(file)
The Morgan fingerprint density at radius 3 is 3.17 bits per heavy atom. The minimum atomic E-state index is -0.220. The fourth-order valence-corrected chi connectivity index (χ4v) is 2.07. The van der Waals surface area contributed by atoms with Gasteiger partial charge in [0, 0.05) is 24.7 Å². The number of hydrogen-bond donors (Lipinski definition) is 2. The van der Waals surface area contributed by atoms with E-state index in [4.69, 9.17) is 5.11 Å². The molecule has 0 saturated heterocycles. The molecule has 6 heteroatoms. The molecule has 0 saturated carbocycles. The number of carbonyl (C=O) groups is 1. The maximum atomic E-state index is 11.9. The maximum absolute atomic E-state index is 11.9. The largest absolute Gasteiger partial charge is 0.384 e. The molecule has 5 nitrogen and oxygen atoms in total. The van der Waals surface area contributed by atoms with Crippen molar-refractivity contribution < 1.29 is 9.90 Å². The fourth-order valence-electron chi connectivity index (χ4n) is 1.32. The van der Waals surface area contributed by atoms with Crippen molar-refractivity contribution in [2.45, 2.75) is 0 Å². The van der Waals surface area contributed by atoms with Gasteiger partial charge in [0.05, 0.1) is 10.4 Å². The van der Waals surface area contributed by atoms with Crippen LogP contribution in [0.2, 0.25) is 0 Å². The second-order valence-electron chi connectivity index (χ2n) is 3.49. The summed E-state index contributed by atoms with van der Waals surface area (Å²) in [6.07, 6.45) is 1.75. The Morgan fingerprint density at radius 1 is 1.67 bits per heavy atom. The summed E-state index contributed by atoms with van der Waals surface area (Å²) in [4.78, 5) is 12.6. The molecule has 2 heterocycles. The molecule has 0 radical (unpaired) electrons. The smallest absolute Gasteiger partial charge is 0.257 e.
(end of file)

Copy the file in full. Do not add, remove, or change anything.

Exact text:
The Morgan fingerprint density at radius 3 is 3.17 bits per heavy atom. The minimum atomic E-state index is -0.220. The fourth-order valence-corrected chi connectivity index (χ4v) is 2.07. The van der Waals surface area contributed by atoms with Gasteiger partial charge in [0, 0.05) is 24.7 Å². The number of hydrogen-bond donors (Lipinski definition) is 2. The van der Waals surface area contributed by atoms with E-state index in [4.69, 9.17) is 5.11 Å². The molecule has 0 saturated heterocycles. The molecule has 6 heteroatoms. The molecule has 0 saturated carbocycles. The number of carbonyl (C=O) groups is 1. The maximum atomic E-state index is 11.9. The maximum absolute atomic E-state index is 11.9. The largest absolute Gasteiger partial charge is 0.384 e. The molecule has 5 nitrogen and oxygen atoms in total. The van der Waals surface area contributed by atoms with Crippen molar-refractivity contribution < 1.29 is 9.90 Å². The fourth-order valence-electron chi connectivity index (χ4n) is 1.32. The van der Waals surface area contributed by atoms with Crippen molar-refractivity contribution in [2.45, 2.75) is 0 Å². The van der Waals surface area contributed by atoms with Gasteiger partial charge in [0.05, 0.1) is 10.4 Å². The van der Waals surface area contributed by atoms with Crippen LogP contribution in [0.2, 0.25) is 0 Å². The second-order valence-electron chi connectivity index (χ2n) is 3.49. The summed E-state index contributed by atoms with van der Waals surface area (Å²) in [6.07, 6.45) is 1.75. The Morgan fingerprint density at radius 1 is 1.67 bits per heavy atom. The summed E-state index contributed by atoms with van der Waals surface area (Å²) in [4.78, 5) is 12.6. The molecule has 2 heterocycles. The molecule has 0 radical (unpaired) electrons. The smallest absolute Gasteiger partial charge is 0.257 e.